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UN report: Fossil fuels are promoted more than is good for the climate

Countries around the world are planning to produce more than double the amount of fossil fuels in 2030 than is compatible with the goal of limiting warming to 1.5 ° C. This was the result of an analysis by the UN environmental program UNEP. Such an analysis was carried out for the first time in 2019, since then the gap between the climate ambitions and the actually planned funding has remained the same.

Over the next two decades, governments predict that global oil and gas production will increase and coal production will decline only slightly, it says in the UNEP report. Taken together, their plans and forecasts see fossil fuels being mined until at least 2040.

“The devastating effects of climate change are visible to everyone,” says UNEP Director Inger Andersen. There is still time to limit long-term warming to 1.5 ° C, but that window is quickly closing. Ploy Achakulwisut, lead author of the report, added: “Global coal, oil and gas production must decline immediately and steeply to be consistent with limiting long-term warming to 1.5 ° C.” However, governments continued to plan for fossil fuel production levels well above what we could safely burn.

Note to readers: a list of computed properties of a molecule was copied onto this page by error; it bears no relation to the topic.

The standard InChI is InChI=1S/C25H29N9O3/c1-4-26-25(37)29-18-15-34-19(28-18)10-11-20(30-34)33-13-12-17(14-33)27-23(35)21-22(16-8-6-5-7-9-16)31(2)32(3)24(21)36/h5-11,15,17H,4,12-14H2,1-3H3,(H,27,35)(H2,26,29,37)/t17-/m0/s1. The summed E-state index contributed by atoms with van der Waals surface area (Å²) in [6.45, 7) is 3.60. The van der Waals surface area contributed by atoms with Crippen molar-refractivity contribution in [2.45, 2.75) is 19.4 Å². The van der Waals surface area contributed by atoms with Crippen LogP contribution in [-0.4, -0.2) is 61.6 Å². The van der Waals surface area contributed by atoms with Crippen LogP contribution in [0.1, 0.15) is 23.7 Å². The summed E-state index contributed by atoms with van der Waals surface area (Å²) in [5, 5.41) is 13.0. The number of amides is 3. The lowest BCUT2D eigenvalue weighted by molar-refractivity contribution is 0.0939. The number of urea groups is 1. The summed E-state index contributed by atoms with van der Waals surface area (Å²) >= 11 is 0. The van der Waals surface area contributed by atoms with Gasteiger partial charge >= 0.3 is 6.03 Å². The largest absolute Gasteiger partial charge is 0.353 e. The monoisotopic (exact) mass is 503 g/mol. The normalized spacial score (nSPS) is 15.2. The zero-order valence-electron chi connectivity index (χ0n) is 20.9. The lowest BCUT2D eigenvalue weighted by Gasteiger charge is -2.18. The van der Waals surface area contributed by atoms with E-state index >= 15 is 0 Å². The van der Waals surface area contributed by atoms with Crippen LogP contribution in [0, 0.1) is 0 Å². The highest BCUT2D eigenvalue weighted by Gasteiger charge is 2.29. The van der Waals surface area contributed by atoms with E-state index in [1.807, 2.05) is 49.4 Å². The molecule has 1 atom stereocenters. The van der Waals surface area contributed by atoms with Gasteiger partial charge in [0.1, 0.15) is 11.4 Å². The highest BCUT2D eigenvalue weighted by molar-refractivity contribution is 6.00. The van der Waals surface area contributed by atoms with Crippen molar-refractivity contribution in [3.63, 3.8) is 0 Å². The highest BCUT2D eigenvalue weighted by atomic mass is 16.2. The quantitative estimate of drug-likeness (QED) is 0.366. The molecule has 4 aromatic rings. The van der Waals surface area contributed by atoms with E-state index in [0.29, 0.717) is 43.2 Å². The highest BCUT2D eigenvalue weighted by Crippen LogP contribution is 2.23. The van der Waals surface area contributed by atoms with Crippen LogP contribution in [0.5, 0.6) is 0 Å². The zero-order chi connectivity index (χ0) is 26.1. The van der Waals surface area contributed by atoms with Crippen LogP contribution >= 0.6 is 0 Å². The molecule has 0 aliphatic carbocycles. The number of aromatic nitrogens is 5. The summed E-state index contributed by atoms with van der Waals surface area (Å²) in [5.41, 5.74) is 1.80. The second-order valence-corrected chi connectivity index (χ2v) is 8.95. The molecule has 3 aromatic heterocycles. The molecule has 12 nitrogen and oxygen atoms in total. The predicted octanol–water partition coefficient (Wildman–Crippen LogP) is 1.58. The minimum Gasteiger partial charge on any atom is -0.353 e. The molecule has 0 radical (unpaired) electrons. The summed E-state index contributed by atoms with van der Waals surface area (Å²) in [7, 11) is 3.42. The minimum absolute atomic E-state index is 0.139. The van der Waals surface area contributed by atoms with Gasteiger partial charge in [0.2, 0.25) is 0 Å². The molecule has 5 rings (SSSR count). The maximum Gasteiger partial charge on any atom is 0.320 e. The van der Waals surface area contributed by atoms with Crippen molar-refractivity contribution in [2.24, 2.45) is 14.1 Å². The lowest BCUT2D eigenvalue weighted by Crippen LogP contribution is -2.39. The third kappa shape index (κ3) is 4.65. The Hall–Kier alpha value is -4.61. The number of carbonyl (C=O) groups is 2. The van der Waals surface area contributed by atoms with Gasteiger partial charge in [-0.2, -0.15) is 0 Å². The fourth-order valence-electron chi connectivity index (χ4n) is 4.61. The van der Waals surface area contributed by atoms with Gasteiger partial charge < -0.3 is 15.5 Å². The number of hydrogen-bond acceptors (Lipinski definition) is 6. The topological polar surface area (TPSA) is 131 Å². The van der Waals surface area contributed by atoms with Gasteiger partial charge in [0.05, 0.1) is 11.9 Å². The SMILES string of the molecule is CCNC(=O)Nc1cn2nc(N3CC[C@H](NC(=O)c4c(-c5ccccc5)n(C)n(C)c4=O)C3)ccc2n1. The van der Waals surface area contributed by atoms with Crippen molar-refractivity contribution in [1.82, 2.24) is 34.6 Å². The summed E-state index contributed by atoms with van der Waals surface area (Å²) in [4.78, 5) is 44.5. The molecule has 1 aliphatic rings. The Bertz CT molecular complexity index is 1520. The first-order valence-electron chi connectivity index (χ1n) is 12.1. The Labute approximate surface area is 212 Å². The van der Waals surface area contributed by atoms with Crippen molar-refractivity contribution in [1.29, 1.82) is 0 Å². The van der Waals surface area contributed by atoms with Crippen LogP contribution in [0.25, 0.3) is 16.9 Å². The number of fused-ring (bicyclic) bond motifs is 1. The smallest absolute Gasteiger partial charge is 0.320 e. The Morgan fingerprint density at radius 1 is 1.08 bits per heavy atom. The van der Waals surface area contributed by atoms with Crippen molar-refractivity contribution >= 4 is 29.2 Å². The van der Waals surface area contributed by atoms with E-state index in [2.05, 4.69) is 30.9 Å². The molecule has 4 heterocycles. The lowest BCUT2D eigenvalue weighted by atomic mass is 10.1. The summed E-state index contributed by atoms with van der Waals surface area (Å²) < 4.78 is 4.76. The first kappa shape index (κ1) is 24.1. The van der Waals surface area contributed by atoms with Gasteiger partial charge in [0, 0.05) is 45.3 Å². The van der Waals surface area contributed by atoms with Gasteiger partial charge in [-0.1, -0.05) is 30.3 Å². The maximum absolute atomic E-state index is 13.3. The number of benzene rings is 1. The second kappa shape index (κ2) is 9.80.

For the report, UNEP created profiles for 15 major producer countries: Australia, Brazil, Canada, China, Germany, India, Indonesia, Mexico, Norway, Russia, Saudi Arabia, South Africa, the UAE, Great Britain and the USA. They showed that around 110 percent more fossil fuels should be produced in 2030 than would be compatible with the climate target. These countries are planning to produce around 45 percent more fossil fuels than would be compatible with the 2 ° C target.

The group of the 20 largest industrialized and emerging countries has provided new funds of over 300 billion US dollars for the production of fossil fuels, more than for clean energy, since the beginning of the COVID-19 pandemic. Germany is currently the largest producer of lignite in the world. According to the agreed coal phase-out, the power plants will be allowed to run until 2038.


(anw)

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